One Story, Two Lessons

How the Red Line came off the tracks and how commuters and the MBTA dealt with it.

Last week on 22 December around 16:00, immediately before the evening commute, a train set of 01800 series Red Line cars (as reported by the Boston Globe) began heading southbound from the Alewife terminal. Initial sources, including a conductor I had asked at the Harvard platform that night, noted that the derailment actually happened as the train passing over a set of points (the crossover switch) just yards south of the station. This, with the cracked wheel, brings to mind the fatal accident that happened in Eschede, Germany in 1998 with the high-speed Inter City Express. The Boston Globe placed the derailment at just a few feet out of the station, before the crossover switch.

Nonetheless, the northernmost crossover tracks were rendered unusable and trains were forced to terminate at Harvard since the next set of crossover tracks are located just yards south of Harvard station. This led to one incredibly slow rush hour commute for two reasons: the MBTA was not using Harvard station as it should have and buses can hardly replace the throughput of 6 full Red Line cars, the longest and widest cars in the system, running on its own right of way every 9 minutes (ideally) through each station.

Reduced Throughput at Harvard

The night of the incident, the MBTA was not only using just the southbound platform for loading and unloading of passengers, it had no form of crowd control to expedite the process of loading and unloading the trains. This meant people waiting to load the trains were slowing the egress of passengers on the trains and holding trains at the platforms longer than necessary – and we all know how I feel about door blockers and generally those who stand to hold trains at stations.

As far as only using the southbound platform, this meant slower service and longer delays because of how block signaling works and the simple fact that doing so reduces the throughput of trains through the station. Let’s not forget that Harvard station itself used to be the northernmost terminal for the Red Line up until the extension nearly three decades ago. The MBTA has not yet released why they were not utilizing both northbound and southbound platforms – it is unlikely they were reserving the northbound platform for moving equipment to and from Alewife.

Reduced Throughput with Shuttles

If there’s one thing transit advocates have been trying to repeatedly voice to the powers that be, it’s that buses can never replace the capacity and timeliness of heavy rail transit. Now, ‘timeliness’ may not be a word Bostonians have come to associate with any of the subway lines operated by the MBTA, but it’s certainly something many people who normally ride the Red Line should have noticed. Shuttle buses that replaced Red Line service were paralyzed by the normally heavy traffic on Massachusetts Ave turned absurd from the number of people who called spouses and friends to pick them up at Harvard and the added traffic from several shuttle buses occupying most of one lane.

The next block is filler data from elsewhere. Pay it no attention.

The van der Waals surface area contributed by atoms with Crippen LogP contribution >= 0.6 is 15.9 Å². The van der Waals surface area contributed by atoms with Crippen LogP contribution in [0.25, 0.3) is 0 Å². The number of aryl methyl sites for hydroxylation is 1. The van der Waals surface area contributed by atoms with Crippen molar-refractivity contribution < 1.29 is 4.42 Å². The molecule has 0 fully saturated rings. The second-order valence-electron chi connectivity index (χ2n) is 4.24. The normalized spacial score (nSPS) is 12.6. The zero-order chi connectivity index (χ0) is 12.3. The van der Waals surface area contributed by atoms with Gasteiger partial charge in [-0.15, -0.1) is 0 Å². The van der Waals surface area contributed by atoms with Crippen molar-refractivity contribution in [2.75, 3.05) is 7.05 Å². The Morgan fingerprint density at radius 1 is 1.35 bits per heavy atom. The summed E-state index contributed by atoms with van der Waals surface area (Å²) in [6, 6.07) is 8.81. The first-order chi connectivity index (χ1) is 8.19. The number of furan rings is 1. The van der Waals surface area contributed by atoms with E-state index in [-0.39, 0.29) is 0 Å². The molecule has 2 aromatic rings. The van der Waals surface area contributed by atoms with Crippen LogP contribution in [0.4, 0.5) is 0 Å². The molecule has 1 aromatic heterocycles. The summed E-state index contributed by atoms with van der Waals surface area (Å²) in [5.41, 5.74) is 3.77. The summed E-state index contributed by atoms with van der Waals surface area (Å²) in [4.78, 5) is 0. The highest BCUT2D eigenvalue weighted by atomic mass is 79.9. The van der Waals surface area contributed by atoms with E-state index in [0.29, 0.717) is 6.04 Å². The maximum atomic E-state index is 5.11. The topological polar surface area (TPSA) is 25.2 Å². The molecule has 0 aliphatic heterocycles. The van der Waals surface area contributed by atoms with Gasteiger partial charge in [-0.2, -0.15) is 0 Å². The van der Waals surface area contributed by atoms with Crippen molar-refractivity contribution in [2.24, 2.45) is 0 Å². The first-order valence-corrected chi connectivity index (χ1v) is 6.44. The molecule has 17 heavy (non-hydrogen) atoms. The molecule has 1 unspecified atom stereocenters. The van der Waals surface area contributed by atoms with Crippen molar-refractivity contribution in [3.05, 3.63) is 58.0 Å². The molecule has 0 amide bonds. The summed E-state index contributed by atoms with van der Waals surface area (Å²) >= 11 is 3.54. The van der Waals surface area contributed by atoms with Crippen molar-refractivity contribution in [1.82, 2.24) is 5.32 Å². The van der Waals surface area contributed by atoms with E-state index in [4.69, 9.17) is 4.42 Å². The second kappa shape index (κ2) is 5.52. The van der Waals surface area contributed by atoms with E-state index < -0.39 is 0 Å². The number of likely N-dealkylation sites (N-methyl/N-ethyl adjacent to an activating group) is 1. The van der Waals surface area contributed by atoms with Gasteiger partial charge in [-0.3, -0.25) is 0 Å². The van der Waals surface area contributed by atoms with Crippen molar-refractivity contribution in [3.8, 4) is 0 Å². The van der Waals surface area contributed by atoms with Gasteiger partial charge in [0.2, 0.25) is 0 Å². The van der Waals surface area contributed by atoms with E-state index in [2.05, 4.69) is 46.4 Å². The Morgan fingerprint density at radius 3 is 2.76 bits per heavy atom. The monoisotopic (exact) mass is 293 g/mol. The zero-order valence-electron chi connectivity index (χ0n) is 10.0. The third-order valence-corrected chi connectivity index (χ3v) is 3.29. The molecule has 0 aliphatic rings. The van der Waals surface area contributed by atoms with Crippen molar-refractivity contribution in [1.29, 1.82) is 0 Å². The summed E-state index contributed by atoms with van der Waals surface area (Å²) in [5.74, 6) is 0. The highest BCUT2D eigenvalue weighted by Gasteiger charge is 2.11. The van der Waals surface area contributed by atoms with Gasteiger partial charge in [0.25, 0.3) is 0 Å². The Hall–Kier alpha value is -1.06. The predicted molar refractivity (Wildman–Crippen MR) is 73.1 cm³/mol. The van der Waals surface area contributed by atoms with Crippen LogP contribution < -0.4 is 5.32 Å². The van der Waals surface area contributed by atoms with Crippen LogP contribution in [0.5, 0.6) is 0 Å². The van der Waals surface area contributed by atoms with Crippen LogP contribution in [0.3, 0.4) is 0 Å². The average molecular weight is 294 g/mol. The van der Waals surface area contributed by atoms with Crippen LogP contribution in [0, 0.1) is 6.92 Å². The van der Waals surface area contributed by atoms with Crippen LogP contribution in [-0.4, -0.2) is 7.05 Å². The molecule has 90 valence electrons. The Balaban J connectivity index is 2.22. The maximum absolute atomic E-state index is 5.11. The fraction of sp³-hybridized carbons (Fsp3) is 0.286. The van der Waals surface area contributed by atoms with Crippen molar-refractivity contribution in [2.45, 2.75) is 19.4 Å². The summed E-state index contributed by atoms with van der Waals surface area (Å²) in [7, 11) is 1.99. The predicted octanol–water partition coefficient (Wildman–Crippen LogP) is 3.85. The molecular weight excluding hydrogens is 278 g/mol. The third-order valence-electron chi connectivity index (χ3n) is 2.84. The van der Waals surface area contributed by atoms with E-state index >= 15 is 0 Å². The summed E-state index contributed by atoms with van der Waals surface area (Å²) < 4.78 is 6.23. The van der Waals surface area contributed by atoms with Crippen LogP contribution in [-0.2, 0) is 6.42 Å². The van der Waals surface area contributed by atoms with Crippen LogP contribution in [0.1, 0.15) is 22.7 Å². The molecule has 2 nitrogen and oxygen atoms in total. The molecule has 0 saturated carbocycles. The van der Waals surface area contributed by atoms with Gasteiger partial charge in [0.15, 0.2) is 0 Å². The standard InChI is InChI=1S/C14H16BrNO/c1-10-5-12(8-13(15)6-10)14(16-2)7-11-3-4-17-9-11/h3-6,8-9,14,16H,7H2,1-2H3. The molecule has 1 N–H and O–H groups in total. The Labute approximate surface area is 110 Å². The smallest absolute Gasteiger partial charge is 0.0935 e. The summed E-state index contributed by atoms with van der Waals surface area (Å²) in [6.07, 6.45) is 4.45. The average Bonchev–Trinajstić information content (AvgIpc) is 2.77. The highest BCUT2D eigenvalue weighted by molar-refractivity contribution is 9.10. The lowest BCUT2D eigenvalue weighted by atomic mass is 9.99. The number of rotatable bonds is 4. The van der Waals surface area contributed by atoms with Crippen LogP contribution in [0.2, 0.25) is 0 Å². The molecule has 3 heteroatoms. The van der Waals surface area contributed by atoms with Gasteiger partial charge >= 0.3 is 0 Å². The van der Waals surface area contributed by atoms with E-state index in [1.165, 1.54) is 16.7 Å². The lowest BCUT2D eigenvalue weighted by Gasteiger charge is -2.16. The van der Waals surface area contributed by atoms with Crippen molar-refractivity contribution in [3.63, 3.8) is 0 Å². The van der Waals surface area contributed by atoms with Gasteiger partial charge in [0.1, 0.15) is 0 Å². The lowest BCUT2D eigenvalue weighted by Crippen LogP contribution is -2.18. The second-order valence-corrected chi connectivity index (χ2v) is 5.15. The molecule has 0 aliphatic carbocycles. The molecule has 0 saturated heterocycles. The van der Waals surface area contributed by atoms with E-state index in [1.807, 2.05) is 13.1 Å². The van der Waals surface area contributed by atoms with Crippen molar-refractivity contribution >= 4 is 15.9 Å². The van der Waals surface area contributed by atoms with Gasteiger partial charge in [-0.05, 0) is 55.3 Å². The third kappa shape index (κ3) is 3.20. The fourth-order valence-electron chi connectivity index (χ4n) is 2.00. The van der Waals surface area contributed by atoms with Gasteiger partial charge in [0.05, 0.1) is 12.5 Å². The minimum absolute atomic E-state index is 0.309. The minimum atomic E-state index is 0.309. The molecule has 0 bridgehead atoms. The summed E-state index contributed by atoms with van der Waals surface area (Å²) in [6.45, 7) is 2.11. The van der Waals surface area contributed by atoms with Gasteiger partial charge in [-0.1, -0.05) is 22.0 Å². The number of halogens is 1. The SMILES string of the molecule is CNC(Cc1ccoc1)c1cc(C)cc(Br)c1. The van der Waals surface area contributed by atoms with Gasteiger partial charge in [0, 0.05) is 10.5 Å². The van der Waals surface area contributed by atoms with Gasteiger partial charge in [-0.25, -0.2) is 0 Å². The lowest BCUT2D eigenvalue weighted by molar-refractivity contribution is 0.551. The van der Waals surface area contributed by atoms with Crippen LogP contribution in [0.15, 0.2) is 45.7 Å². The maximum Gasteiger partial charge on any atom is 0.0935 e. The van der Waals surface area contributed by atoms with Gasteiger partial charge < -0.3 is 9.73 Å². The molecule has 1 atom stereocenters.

Transit-progressive cities like New York and Portland have begun deployment of specially dedicated bus-only lanes, often opting to redesignate a lane of traffic or parking as well as redesigning the boulevard with pedestrian amenities and bump-outs [pdf] for bus stops if preserving parking lanes. Doing so to Mass Ave may not be practical if the parking lane is reserved, but there are arguments for maintaining parking lanes as a means of insulating pedestrians from otherwise harmful traffic, much like the trees that used to line boulevards before we threw out the urban road design vocabulary to turn everything into a high-speed thoroughfare (read: highway).

In any case, the lesson is that buses can’t replace trains, especially if they’re sharing the road with auto traffic. With that, I’d like to treat you to a rare ‘extension’ of the Silver Line into Somerville:

Commuter Response and MBTA Communications

Based on the NECN news report on the derailment, riders mostly took the whole thing in stride, but as I’ve come to know Bostonians, they’re much more likely to complain quite rabidly in the digital space of the interwebs. On many news pages and on Twitter, there was a severe backlash and outrage by riders. Many claimed the MBTA should step up its inspections and maintenance operations to prevent such things as the Green Line derailment that happened just weeks before.

Admittedly, some of this chatter comes without the transit common sense that comes with years of railfanning and understanding train operations – some wheel and track failures are near impossible to detect before failure and it is impractical to inspect a train while it is in service – this last incident was next to impossible to prevent. That isn’t to say that the MBTA shouldn’t step up their maintenance practices and do what they can to raise awareness of the situation at hand: we have a crumbling system, there are billions of dollars of stimulus infrastructure money floating around, Obama and Transportation Secretary Ray LaHood have stated their support for transit, but the oldest transit agencies in the country aren’t getting the money they need to both keep it operating and keep the trains on the tracks – roads by far are getting most of the stimulus money despite the fact that transit carries millions more riders each day and by far has a much safer running record as well as a higher return on investment in terms of throughput, traffic relief, and longevity of components.

Now, more than ever, is a time to ask more of our transit agency and even more of the Commonwealth’s political leaders because not only is transit on the line, but so are our lives.


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